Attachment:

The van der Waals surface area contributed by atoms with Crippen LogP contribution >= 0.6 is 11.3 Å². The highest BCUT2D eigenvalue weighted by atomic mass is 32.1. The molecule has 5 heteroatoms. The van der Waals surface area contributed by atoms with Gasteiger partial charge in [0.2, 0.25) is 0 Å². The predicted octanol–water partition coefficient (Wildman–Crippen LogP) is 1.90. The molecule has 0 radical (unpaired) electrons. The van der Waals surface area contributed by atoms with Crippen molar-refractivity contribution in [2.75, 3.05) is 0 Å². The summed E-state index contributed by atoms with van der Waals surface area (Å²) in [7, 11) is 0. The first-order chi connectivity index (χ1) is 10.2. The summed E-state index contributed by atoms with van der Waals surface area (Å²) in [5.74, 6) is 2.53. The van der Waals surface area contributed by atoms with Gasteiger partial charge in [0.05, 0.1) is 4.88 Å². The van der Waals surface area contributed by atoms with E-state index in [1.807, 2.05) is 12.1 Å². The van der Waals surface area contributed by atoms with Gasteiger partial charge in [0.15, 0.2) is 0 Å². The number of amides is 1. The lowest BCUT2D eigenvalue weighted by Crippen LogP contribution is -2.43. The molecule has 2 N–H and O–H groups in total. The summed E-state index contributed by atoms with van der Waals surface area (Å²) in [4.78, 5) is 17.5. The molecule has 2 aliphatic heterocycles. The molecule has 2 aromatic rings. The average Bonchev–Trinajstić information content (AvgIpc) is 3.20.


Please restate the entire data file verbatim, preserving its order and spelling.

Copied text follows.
The van der Waals surface area contributed by atoms with Crippen LogP contribution >= 0.6 is 11.3 Å². The highest BCUT2D eigenvalue weighted by atomic mass is 32.1. The molecule has 5 heteroatoms. The van der Waals surface area contributed by atoms with Gasteiger partial charge in [0.2, 0.25) is 0 Å². The predicted octanol–water partition coefficient (Wildman–Crippen LogP) is 1.90. The molecule has 0 radical (unpaired) electrons. The van der Waals surface area contributed by atoms with Crippen molar-refractivity contribution in [2.75, 3.05) is 0 Å². The summed E-state index contributed by atoms with van der Waals surface area (Å²) in [7, 11) is 0. The first-order chi connectivity index (χ1) is 10.2. The summed E-state index contributed by atoms with van der Waals surface area (Å²) in [5.74, 6) is 2.53. The van der Waals surface area contributed by atoms with Gasteiger partial charge in [0.05, 0.1) is 4.88 Å². The van der Waals surface area contributed by atoms with E-state index in [1.807, 2.05) is 12.1 Å². The van der Waals surface area contributed by atoms with Gasteiger partial charge in [0.15, 0.2) is 0 Å². The number of amides is 1. The lowest BCUT2D eigenvalue weighted by Crippen LogP contribution is -2.43. The molecule has 2 N–H and O–H groups in total. The summed E-state index contributed by atoms with van der Waals surface area (Å²) in [4.78, 5) is 17.5. The molecule has 2 aliphatic heterocycles. The molecule has 2 aromatic rings. The average Bonchev–Trinajstić information content (AvgIpc) is 3.20.